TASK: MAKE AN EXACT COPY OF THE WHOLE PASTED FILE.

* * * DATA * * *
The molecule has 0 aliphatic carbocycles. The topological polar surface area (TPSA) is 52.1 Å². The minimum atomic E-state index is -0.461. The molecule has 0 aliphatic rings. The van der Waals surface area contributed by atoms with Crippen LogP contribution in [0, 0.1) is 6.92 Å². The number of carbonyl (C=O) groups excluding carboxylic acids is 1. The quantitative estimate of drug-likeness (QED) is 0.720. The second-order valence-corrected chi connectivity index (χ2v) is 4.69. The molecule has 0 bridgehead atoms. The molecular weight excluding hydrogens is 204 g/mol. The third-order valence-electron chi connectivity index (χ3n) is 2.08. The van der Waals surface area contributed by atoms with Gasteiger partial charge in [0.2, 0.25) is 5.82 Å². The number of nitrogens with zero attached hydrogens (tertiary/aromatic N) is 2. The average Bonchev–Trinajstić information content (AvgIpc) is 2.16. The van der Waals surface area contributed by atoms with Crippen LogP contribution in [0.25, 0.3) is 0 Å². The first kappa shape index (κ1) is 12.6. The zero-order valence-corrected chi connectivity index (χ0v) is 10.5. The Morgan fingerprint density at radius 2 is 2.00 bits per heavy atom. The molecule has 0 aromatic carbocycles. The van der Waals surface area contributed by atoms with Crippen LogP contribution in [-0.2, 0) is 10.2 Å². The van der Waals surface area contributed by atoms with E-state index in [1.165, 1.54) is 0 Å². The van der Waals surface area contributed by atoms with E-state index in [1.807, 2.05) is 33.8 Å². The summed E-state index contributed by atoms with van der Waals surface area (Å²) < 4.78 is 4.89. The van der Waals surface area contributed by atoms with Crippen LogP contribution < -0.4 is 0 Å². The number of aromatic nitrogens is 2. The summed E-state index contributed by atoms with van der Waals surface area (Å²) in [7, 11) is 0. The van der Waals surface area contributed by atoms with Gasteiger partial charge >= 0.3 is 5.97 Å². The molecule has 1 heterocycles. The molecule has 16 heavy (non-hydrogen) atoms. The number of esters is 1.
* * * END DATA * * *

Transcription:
The molecule has 0 aliphatic carbocycles. The topological polar surface area (TPSA) is 52.1 Å². The minimum atomic E-state index is -0.461. The molecule has 0 aliphatic rings. The van der Waals surface area contributed by atoms with Crippen LogP contribution in [0, 0.1) is 6.92 Å². The number of carbonyl (C=O) groups excluding carboxylic acids is 1. The quantitative estimate of drug-likeness (QED) is 0.720. The second-order valence-corrected chi connectivity index (χ2v) is 4.69. The molecule has 0 bridgehead atoms. The molecular weight excluding hydrogens is 204 g/mol. The third-order valence-electron chi connectivity index (χ3n) is 2.08. The van der Waals surface area contributed by atoms with Gasteiger partial charge in [0.2, 0.25) is 5.82 Å². The number of nitrogens with zero attached hydrogens (tertiary/aromatic N) is 2. The average Bonchev–Trinajstić information content (AvgIpc) is 2.16. The van der Waals surface area contributed by atoms with Crippen LogP contribution in [0.25, 0.3) is 0 Å². The first kappa shape index (κ1) is 12.6. The zero-order valence-corrected chi connectivity index (χ0v) is 10.5. The Morgan fingerprint density at radius 2 is 2.00 bits per heavy atom. The molecule has 0 aromatic carbocycles. The van der Waals surface area contributed by atoms with Crippen LogP contribution in [-0.2, 0) is 10.2 Å². The van der Waals surface area contributed by atoms with E-state index in [1.165, 1.54) is 0 Å². The van der Waals surface area contributed by atoms with E-state index in [1.807, 2.05) is 33.8 Å². The summed E-state index contributed by atoms with van der Waals surface area (Å²) < 4.78 is 4.89. The van der Waals surface area contributed by atoms with Crippen LogP contribution < -0.4 is 0 Å². The number of aromatic nitrogens is 2. The summed E-state index contributed by atoms with van der Waals surface area (Å²) in [7, 11) is 0. The van der Waals surface area contributed by atoms with Gasteiger partial charge >= 0.3 is 5.97 Å². The molecule has 1 heterocycles. The molecule has 16 heavy (non-hydrogen) atoms. The number of esters is 1.